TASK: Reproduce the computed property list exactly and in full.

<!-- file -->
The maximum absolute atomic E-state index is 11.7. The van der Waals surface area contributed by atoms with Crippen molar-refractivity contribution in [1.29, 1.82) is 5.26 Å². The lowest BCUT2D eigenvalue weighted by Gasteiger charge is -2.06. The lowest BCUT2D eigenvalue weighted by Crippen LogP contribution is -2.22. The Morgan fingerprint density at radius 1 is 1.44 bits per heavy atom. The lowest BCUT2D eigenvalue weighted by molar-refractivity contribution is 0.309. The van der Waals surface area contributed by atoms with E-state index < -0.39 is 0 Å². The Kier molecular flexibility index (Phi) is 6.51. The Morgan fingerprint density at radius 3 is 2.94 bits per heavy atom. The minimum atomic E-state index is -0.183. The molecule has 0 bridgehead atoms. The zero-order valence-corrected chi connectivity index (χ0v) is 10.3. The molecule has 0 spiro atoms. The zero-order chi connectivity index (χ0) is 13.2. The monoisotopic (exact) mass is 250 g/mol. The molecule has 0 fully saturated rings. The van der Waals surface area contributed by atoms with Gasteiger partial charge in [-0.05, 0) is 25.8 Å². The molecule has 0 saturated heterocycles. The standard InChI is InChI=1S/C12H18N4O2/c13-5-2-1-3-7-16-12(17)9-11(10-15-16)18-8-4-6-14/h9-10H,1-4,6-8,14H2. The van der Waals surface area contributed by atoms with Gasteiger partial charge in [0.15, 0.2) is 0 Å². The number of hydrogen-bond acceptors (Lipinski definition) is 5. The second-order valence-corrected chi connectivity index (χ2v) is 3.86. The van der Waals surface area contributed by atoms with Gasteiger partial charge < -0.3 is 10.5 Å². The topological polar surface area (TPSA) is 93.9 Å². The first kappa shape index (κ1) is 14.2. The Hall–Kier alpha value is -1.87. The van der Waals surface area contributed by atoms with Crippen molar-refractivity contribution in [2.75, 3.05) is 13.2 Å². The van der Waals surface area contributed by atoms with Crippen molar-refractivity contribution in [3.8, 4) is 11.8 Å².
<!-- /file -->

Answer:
The maximum absolute atomic E-state index is 11.7. The van der Waals surface area contributed by atoms with Crippen molar-refractivity contribution in [1.29, 1.82) is 5.26 Å². The lowest BCUT2D eigenvalue weighted by Gasteiger charge is -2.06. The lowest BCUT2D eigenvalue weighted by Crippen LogP contribution is -2.22. The Morgan fingerprint density at radius 1 is 1.44 bits per heavy atom. The lowest BCUT2D eigenvalue weighted by molar-refractivity contribution is 0.309. The van der Waals surface area contributed by atoms with E-state index < -0.39 is 0 Å². The Kier molecular flexibility index (Phi) is 6.51. The Morgan fingerprint density at radius 3 is 2.94 bits per heavy atom. The minimum atomic E-state index is -0.183. The molecule has 0 bridgehead atoms. The zero-order valence-corrected chi connectivity index (χ0v) is 10.3. The molecule has 0 spiro atoms. The zero-order chi connectivity index (χ0) is 13.2. The monoisotopic (exact) mass is 250 g/mol. The molecule has 0 fully saturated rings. The van der Waals surface area contributed by atoms with Gasteiger partial charge in [-0.05, 0) is 25.8 Å². The molecule has 0 saturated heterocycles. The standard InChI is InChI=1S/C12H18N4O2/c13-5-2-1-3-7-16-12(17)9-11(10-15-16)18-8-4-6-14/h9-10H,1-4,6-8,14H2. The van der Waals surface area contributed by atoms with Gasteiger partial charge in [0.15, 0.2) is 0 Å². The number of hydrogen-bond acceptors (Lipinski definition) is 5. The second-order valence-corrected chi connectivity index (χ2v) is 3.86. The van der Waals surface area contributed by atoms with Gasteiger partial charge < -0.3 is 10.5 Å². The topological polar surface area (TPSA) is 93.9 Å². The first kappa shape index (κ1) is 14.2. The Hall–Kier alpha value is -1.87. The van der Waals surface area contributed by atoms with Crippen molar-refractivity contribution in [2.75, 3.05) is 13.2 Å². The van der Waals surface area contributed by atoms with Crippen molar-refractivity contribution in [3.8, 4) is 11.8 Å².